An Enchantress of Numbers: Why it’s necessary to remember Ada Lovelace 150 years after her death.


Ada Lovelace died 27th November 1852. She is not a living heroine, nor indeed does she have anything to do with October 7th. However, October 7th 2011 was Ada Lovelace Day, a day when women’s achievements in Science, Tech, Engineering and Maths (STEM) are acknowledged and blogged about all over the web.

 

Enchantress of Numbers

Lovelace in 1840ish

Suw Charman-Anderson, the founder of Ada Lovelace Day and its website, FindingAda.com, was sick of hearing excuses from conference organisers as to why there were so few female speakers on the bill. She was also a co-founder of Open Rights Group and was Executive Director of the group in its infancy. Open Rights Group advocates for digital rights and civil liberties such as net neutrality. She has now shifted focus. Inspired by Lockwood’s research, finding inspirational female role models in STEM is Charman-Anderson’s new aim.

Why should she choose such an aim? Penelope Lockwood is a psychologist who discovered the importance of role models in driving achievement among young people, women in particular. Unlike young men, who have countless examples of success to aspire to, women have fewer examples to choose from in any field. “Outstanding women can function as inspirational examples of success,” says Lockwood. “They demonstrate that it is possible to overcome traditional gender barriers, indicating to other women that high levels of success are indeed attainable.”

Ada Lovelace is a supreme example. The first computer programmer, she worked with Charles Babbage on his difference engine and was visionary in her approach. Babbage himself called her “An Enchantress of Numbers” and she produced what is largely recognised as the first computer algorithm. Ada Lovelace Day aims to ensure that young women in need of role models are not ignorant of achievements such as hers.

However Ada Lovelace is not the only female pioneer in STEM. Indeed her story is not uncommon. Brilliant female collaborators are often left out of the history of monumental human achievement.

Lise Meitner was a quarter-jewish Austrian physicist and co-discoverer of nuclear fission. Otto Hahnwas her collaborator and the man who was consequently awarded the 1944 Nobel Prize in Chemistry for the discovery. Meitner’s intimate involvement with the research and interpretation of the data were overlooked, know as the“nobel mistake”, as her involvement was crucial. Meitner interpreted data Hahn could not understand and was directly involved in planning experiments. The reason for her omission? Germany had recently annexed Austria. As someone of Jewish heritage working in Germany, she was forced to flee to the Netherlands.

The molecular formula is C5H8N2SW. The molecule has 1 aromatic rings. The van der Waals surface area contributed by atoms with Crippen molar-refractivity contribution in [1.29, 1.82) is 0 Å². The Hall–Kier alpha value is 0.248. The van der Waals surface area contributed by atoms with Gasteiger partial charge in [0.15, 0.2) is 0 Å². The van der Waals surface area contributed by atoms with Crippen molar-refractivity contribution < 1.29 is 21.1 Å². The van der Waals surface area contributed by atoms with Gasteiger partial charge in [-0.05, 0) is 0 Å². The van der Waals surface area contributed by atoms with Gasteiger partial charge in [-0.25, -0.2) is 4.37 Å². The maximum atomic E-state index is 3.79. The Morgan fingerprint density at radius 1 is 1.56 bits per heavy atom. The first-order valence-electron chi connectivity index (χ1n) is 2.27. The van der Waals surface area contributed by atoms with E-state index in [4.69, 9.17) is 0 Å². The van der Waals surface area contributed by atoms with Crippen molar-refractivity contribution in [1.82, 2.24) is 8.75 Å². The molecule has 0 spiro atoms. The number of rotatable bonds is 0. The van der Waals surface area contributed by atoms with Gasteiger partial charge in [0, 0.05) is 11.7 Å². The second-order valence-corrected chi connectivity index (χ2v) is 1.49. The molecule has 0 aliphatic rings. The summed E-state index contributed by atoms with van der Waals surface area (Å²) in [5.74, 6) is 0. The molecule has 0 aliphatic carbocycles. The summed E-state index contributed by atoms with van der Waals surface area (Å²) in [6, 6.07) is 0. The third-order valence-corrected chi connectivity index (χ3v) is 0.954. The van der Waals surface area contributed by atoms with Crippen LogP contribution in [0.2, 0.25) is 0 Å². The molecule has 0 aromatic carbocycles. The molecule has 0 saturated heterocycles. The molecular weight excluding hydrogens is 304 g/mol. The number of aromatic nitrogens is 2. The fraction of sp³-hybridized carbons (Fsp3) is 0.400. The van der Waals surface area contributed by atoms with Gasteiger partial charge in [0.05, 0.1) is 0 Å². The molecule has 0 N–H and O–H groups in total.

The hat keeps the genius in.

Meitner in 1906

Another woman who worked in Germany, Emmy Noether, was not permitted to take university mathematics courses as a student, completing them by attending for no credit instead. When she finally earned her PhD she was allowed to work only as an unpaid lecturer under male colleagues’ names. She was criticized in her lifetime for her lack of attention to her appearance, often spilling food down herself during enthusiastic discussions at dinner or failing to fix her hair when it fell down during long lectures, even being approached by concerned students in this instance. Despite having revolutionised aspects of algebra and successfully worked on gaps in relativity her messy hair and stained dress were apparently as noteworthy as her astounding works in theoretical physics.

Noether in the early 1900s

Lockwood’s research and the foundation of Ada Lovelace Day by Charman-Anderson highlight not only that there is a dearth of women for other women to emulate, but the women who have had extraordinary careers in STEM are not properly celebrated.

According to Lockwood, the stereotypes regarding women’s competence in the workplace mean “they may derive particular benefit from the example of an outstanding woman who illustrates the possibility of overcoming gender barriers to achieve success.” One of Lockwood’s studies involved asking students to name a role model in their career ambitions. Sixty three per cent of females and seventy five per cent of male students chose men. However, while male students said gender had no effect whatsoever on their decision, twenty seven per cent of females said that the obstacles their role models had overcome regarding their gender had played a part in their inspiration.

Ada Lovelace Day is entirely necessary. If these women were properly celebrated, if they had the status and renown of their male colleagues (of whom I have heard), I would not have had to google them.

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